Teacher Website Don'ts

Basic Tips for Creating Your Pages - DON'T

Know the Do This part of Web Design, avoid the pitfalls. What makes a bad page? As sure as you know what makes a good one, you know a lot about bad ones. They're junky looking. They use lots of bad moving images and because of that, they are slow to load. You can't figure out where things are - they are impossible to navigate. They have old, outdated, unusable content. There is no original content - just long, nondescriptive links to other sites (and many of the links don't work to boot).

Here are a few basic DON'Ts.

DON'T

  • Don't overuse big images and especially animated Gifs. When you're first starting to build your pages, it's nearly irresistible to include lots of those cute moving images (animated Gifs) and big, beautiful pictures. But, they bloat the file size of your pages and, worse, overuse of them looks tacky and distracts your viewer from the real meat of your page. Here's a great example of a pathetic web page designed to encourage normal people NOT to return,

  • Here's an animation' that is here just to show you how distracting they can be --

    don't

    While we said that visitors will wait for good content, they will not wait if the extra file size is devoted to background music, dancing bears and other extraneous cuteness. Visitors to your site are MOST interested in CONTENT.

  • A page of nothing but links (half of which no longer go anywhere) is frustrating to your visitors. There are dozens of really good, subject specific web review sites out there. They are well researched, logically organized and searchable. You can't hope to compete with them -- you don't have the time nor the resources. You can Use them by providing a few links to the best in your subject area. Include a short editorial comment of what your visitor can expect if they go there. Don't provide a long, useless list of sites. In link pages, a short list of quality sites is best. Overdoing it is irritating and confusing. Make sure to check your links regularly to make sure they are current and appropriate.

  • Speaking of links, don't put external links on your Home Page. Visitors will see the link, think it may interest them and they are gone from your site before they see any of your content.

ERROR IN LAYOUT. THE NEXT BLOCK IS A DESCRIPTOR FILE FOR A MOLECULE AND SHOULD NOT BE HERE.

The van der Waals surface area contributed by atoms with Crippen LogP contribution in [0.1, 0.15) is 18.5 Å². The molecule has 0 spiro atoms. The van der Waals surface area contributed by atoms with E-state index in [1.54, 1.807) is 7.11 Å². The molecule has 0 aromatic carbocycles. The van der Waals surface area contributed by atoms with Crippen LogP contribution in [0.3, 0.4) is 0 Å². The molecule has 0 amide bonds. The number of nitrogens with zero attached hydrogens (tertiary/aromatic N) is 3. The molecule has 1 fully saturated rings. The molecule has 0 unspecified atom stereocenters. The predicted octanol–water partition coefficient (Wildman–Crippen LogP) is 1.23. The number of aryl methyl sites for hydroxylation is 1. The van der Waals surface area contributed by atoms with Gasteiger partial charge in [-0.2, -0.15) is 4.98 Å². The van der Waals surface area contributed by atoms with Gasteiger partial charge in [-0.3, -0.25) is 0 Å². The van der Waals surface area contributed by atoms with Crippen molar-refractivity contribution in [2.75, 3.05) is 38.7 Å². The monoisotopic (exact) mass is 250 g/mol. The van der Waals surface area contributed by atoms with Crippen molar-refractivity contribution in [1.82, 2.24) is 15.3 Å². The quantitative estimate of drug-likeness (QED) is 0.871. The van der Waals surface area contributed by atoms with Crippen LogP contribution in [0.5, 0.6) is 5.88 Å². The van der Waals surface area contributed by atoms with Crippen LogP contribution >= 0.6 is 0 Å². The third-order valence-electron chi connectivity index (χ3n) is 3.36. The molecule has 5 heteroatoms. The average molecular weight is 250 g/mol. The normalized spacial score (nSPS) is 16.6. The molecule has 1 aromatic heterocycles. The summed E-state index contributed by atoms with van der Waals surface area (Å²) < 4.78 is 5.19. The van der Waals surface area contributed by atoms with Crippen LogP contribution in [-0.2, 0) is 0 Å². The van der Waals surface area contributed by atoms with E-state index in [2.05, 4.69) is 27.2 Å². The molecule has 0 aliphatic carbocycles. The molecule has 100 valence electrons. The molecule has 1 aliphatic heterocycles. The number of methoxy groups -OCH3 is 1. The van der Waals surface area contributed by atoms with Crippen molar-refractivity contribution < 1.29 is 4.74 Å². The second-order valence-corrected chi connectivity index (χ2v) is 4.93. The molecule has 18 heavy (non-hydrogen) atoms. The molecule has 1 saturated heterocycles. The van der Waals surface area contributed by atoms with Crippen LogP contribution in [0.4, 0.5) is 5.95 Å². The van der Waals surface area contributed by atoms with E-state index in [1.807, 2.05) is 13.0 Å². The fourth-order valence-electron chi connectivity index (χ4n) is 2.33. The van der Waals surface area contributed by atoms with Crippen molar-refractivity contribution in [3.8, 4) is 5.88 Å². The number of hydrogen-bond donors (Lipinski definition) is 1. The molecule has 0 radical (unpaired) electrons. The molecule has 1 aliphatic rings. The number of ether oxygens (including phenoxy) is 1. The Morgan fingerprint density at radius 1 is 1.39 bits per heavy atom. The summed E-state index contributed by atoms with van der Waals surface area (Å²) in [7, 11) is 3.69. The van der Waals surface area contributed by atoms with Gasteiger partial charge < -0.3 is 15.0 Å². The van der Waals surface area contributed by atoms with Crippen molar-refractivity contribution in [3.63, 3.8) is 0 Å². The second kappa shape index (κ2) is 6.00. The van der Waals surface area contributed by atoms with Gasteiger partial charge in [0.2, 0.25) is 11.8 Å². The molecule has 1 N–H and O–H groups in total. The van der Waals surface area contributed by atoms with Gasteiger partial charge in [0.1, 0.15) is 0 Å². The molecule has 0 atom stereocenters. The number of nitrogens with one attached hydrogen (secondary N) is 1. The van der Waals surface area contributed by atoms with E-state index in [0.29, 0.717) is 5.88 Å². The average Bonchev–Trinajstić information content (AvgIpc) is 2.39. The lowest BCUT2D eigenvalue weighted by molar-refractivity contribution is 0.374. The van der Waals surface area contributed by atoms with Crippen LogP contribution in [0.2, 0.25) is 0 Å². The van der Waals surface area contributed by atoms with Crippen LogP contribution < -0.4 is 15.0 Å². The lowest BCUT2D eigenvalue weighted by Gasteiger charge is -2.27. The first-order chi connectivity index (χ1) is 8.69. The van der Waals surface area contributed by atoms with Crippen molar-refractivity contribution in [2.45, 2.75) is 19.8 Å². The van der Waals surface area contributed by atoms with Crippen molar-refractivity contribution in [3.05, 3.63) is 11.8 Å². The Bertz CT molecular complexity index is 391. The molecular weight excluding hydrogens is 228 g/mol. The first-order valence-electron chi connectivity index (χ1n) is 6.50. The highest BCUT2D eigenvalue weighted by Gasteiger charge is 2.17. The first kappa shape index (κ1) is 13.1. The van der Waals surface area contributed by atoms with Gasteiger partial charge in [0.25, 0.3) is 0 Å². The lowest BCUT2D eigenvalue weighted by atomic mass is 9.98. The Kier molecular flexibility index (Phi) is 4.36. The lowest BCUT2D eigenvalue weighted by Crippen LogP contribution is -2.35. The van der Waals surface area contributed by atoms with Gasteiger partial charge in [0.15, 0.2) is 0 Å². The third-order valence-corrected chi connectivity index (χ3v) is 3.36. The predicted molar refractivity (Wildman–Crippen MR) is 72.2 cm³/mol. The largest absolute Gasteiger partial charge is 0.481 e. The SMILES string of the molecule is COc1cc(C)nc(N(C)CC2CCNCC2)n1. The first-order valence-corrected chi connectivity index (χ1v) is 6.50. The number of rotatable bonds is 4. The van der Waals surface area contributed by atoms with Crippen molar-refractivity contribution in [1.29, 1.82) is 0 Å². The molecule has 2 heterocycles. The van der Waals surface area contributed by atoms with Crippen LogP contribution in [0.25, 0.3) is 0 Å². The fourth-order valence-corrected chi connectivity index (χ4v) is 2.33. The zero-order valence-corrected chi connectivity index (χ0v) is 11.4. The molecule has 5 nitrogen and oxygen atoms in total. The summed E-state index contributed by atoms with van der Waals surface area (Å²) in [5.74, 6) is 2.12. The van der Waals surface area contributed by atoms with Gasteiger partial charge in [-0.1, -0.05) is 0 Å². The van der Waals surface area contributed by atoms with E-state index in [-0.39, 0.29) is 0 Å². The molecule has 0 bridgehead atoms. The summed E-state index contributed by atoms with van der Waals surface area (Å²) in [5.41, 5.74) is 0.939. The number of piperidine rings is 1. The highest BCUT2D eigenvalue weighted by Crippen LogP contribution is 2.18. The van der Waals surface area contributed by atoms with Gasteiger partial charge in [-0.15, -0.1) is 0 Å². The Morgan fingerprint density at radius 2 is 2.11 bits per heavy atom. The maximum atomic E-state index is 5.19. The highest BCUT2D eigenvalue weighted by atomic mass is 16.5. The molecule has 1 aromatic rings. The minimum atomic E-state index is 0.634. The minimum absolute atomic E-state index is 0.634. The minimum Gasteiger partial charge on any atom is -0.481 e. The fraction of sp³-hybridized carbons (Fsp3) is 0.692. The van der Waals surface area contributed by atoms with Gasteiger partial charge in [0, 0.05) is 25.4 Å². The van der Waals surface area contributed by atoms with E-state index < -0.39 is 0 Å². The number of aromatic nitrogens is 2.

• Links to inappropriate sites are not allowed. It is assumed links to other sites have been researched by the school or teacher and found to be educationally important and appropriate.

  • Don't use a 'busy' background image. It's hard on the eyes and harder to read. Use contrasting colors for background and text. White background with black text is still the best bet.

  • Don't use images as your only links. If you do use them, have text-only links as an option. People hate waiting for multiple images to download so they can click on them. And, whenever you do use images on your pages, always provide "Alt Text" for those who surf with the images turned off or are visually handicapped.

  • Never use an "Under Construction" sign. A web site is never done, so everyone knows its under construction - it's the Web. If an area of your site isn't complete, don't provide a link to it! It makes you and your whole site look bad. If additional pages are anticipated, but not yet developed, the text that will provide such a link should be included. However, the actual links to the pages should not be made until they are actually in place on the District server.

  • Don't EMBED music in pages. It makes pages take FOREVER to download. If you want to offer a sound file, make sure that it does not automatically play so that the users has an option to choose to play or not.

  • DON'T TYPE EVERYTHING IN ALL CAPS BECAUSE IT MAKES THINGS REALLY HARD TO READ.

  • Don't bold everything because bolding is meant for emphasis.

  • Don't underline ANYTHING, especially colored text. Links are usually underlined. If you underline normal text, your visitors will think it's a link.

  • Don't use cute or obscure fonts. While that nifty font you just downloaded may look great to you on your computer, chances are your visitors will not have it installed. So, their computer will use the "Default" font and what your page looks like to them will be completely different from what you intended. Use standard fonts and specify multiple choices that are nearly the same so your visitor gets the look that you designed.